The roots of the Everly Brothers are very, very deep in the soil of American culture. First of all, you should know that the Everly Brothers were child stars. They had a radio show with their family, and their father, Ike, was an influential country guitar player, so he attracted other significant musicians to the Everlys' world — among them Merle Travis and Chet Atkins, who was instrumental in getting the Everlys on the Grand Ole Opry. Perhaps even more powerfully than Elvis Presley, the Everly Brothers melded country with the emerging sound of Fifties rock & roll. They were exposed to extraordinary country-roots music, and so they brought with them the legacy of the great brother groups like the Delmore Brothers and the Blue Sky Boys into the Fifties, where they mingled with the other early rock pioneers and made history in the process.

The Everly Brothers' impact exceeds even their fame. They were a big influence on John Lennon and Paul McCartney — who called themselves the Foreverly Brothers early on — and, of course, on Simon and Garfunkel. When we were kids, Artie and I got our rock & roll chops from the Everlys. Later, as Simon and Garfunkel, we put "Bye Bye Love" on Bridge Over Troubled Water, and much later, Phil and Don both sang on the song "Graceland."

Before the Everly Brothers joined Artie and me on the road in 2003, Phil and Don had actually quietly retired three years earlier. They basically came out of retirement for us. I said, "Phil, look, if you're going to retire, you might as well come out one more time and take a bow and let me at least say what it is that you meant to us and to the culture."

You know, the Everlys have a long history of knocking each other down, as brothers can do. So in a certain sense, it was hilarious that the four of us were doing this tour, given our collective histories of squabbling. And it's amazing, because they hadn't seen each other in about three years. They met in the parking lot before the first gig. They unpacked their guitars — those famous black guitars — and they opened their mouths and started to sing. And after all those years, it was still that sound I fell in love with as a kid. It was still perfect.

32

Smokey Robinson and the Miracles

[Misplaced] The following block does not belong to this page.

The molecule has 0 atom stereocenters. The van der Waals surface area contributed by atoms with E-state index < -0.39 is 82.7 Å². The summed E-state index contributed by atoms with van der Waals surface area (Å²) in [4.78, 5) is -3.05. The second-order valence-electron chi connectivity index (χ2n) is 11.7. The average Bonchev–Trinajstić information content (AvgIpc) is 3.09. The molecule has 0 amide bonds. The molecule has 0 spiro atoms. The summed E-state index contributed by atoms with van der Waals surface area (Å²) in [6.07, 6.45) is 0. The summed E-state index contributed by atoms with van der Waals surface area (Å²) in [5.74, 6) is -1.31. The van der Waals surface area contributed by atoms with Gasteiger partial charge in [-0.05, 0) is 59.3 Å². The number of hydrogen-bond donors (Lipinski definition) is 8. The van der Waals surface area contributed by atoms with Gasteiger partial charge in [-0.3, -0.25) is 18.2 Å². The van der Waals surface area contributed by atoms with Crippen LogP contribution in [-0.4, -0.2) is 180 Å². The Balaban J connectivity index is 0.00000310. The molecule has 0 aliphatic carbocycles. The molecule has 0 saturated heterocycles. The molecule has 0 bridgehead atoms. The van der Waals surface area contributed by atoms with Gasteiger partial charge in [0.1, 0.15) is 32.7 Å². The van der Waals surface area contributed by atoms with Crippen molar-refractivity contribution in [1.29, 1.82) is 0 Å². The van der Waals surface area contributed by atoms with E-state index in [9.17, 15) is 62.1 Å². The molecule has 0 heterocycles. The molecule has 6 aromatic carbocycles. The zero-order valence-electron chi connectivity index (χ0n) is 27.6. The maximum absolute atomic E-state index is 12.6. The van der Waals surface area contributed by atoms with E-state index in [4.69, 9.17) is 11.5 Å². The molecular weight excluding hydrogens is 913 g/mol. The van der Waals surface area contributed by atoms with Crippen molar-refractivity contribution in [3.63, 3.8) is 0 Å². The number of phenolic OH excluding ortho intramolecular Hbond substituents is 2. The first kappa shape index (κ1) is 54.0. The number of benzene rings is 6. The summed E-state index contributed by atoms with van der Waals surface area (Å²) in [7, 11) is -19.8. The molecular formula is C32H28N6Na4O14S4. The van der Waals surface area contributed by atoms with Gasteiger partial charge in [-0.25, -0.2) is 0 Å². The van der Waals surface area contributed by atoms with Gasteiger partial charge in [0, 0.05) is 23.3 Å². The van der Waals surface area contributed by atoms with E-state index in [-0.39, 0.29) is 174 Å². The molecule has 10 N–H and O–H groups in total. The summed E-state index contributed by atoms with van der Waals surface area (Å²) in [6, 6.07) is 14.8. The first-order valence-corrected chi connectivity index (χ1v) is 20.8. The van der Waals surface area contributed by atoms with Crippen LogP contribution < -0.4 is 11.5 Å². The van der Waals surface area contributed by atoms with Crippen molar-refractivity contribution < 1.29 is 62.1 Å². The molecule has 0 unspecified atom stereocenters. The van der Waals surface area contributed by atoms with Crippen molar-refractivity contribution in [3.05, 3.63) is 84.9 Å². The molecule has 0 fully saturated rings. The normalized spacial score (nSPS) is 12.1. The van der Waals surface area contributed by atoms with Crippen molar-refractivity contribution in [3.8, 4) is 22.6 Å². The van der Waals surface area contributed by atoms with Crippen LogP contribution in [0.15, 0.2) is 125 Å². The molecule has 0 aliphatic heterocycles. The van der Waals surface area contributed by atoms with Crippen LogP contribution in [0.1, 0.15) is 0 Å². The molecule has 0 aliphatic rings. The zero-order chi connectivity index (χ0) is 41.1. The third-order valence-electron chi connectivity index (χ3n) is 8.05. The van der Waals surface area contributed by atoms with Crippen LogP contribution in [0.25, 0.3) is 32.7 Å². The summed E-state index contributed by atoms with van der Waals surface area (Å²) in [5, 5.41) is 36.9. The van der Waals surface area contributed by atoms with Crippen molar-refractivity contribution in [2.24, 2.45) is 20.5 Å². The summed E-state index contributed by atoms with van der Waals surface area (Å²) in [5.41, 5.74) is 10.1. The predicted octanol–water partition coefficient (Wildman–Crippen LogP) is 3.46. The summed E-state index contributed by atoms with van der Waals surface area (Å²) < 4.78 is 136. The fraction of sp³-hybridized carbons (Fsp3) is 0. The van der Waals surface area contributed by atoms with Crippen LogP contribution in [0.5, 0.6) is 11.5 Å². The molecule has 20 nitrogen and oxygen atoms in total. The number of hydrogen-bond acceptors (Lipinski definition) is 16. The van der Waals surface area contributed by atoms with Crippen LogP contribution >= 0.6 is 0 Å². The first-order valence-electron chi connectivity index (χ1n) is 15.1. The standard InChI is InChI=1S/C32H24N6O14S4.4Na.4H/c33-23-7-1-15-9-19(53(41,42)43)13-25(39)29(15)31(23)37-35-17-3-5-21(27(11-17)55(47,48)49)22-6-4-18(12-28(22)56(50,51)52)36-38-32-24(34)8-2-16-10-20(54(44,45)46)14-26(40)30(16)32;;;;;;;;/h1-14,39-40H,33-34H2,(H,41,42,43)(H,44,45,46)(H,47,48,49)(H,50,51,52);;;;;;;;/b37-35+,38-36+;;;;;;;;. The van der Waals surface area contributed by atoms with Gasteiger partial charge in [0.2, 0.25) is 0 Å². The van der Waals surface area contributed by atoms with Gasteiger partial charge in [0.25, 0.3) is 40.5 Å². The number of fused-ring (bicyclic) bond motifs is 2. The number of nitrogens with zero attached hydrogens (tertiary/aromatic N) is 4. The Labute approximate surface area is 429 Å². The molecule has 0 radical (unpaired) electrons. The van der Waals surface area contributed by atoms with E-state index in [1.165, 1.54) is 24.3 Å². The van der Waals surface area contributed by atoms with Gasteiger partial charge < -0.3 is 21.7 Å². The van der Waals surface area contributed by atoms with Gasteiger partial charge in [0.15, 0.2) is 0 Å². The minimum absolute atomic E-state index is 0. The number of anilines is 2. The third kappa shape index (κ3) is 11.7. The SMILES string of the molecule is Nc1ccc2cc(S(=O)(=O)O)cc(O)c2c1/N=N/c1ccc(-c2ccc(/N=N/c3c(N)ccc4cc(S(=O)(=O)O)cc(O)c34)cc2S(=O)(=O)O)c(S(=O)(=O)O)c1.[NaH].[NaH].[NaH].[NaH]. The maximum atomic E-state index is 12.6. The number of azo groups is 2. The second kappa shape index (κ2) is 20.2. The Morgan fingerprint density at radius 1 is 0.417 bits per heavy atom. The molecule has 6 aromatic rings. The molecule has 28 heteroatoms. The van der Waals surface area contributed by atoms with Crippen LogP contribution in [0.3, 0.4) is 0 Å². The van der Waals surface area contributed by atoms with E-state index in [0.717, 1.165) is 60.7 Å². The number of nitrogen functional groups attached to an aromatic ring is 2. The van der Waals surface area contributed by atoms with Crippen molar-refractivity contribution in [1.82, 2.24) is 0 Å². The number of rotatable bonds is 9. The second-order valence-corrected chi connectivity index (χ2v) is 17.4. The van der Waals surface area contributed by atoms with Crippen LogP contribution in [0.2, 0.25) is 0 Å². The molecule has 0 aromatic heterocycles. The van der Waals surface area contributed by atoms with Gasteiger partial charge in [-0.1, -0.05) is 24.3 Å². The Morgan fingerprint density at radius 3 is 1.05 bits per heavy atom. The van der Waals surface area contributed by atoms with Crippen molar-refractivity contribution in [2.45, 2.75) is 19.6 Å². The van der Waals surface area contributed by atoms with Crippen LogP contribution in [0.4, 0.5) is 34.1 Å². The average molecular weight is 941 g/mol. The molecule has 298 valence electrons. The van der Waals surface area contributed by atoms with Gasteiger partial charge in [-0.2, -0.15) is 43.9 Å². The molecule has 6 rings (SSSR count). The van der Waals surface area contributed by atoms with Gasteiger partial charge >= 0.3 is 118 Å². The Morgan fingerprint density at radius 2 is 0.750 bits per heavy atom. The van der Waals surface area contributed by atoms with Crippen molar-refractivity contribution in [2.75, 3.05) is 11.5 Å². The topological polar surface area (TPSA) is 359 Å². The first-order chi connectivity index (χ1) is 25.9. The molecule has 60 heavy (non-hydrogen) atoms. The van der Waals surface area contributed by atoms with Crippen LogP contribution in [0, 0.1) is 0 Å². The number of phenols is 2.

By Bob Seger

I used to go to the Motown revues, and the Miracles always closed the show. They were that good, and everybody knew it. Not flash at all. The Supremes had bigger hits. The Temptations had the better dance moves. The Miracles did it with pure music.

Back then the radio played the rougher stuff, like "Do You Love Me," by the Contours, only at night. Smokey Robinson — they played him all day. Everybody loved his songs, and he had a leg up on all the other singers, with that slightly raspy, very high voice. Smokey was smoky. He could rasp in falsetto, which is hard to do and perfect for a sad ballad like "The Tears of a Clown" or "The Tracks of My Tears."

Smokey wrote his own stuff, so he had an originality or individualism that maybe the other Motown greats didn't. He was a lyric man as well as a melody man, a musicians' musician. It's kinda like Hollywood, where you have the star, and then you have the actors' actor. Gene Hackman — when was the last time that guy gave a bad performance? Smokey was the Gene Hackman of Motown.

I grew up in the black neighborhoods of Ann Arbor, Michigan, so I didn't think in terms of black music or white music. It was all just music to me. Smokey's first hit, "Shop Around," was one of the first records I bought. Later on, when my brother went into the service and I was the sole support of my mother, I was playing bars six nights a week, five 45-minute sets a night. This was '63-'67, and I could make the most money playing in a trio. We had a medley of six Smokey songs that we played at least twice every night: "You've Really Got a Hold on Me," "Shop Around," "Bad Girl," "Way Over There" and a couple of others. It was a survival move — the people demanded it. Also, if you were after a girl in the audience, it was always a good idea to do some Smokey.

Smokey was also known as the nicest guy at Motown, which you hear in his voice. I used to do a Canadian television show called Swingin' Time, and everyone from Detroit would show up: the Supremes, Stevie Wonder, the Temptations. All of them nice people, but Smokey was particularly a gentleman. I saw him again around '87 at an awards show. I was able to tell him how much I appreciated his writing, and all the money I made playing his songs in bars. I have great memories. Thank you, Smokey.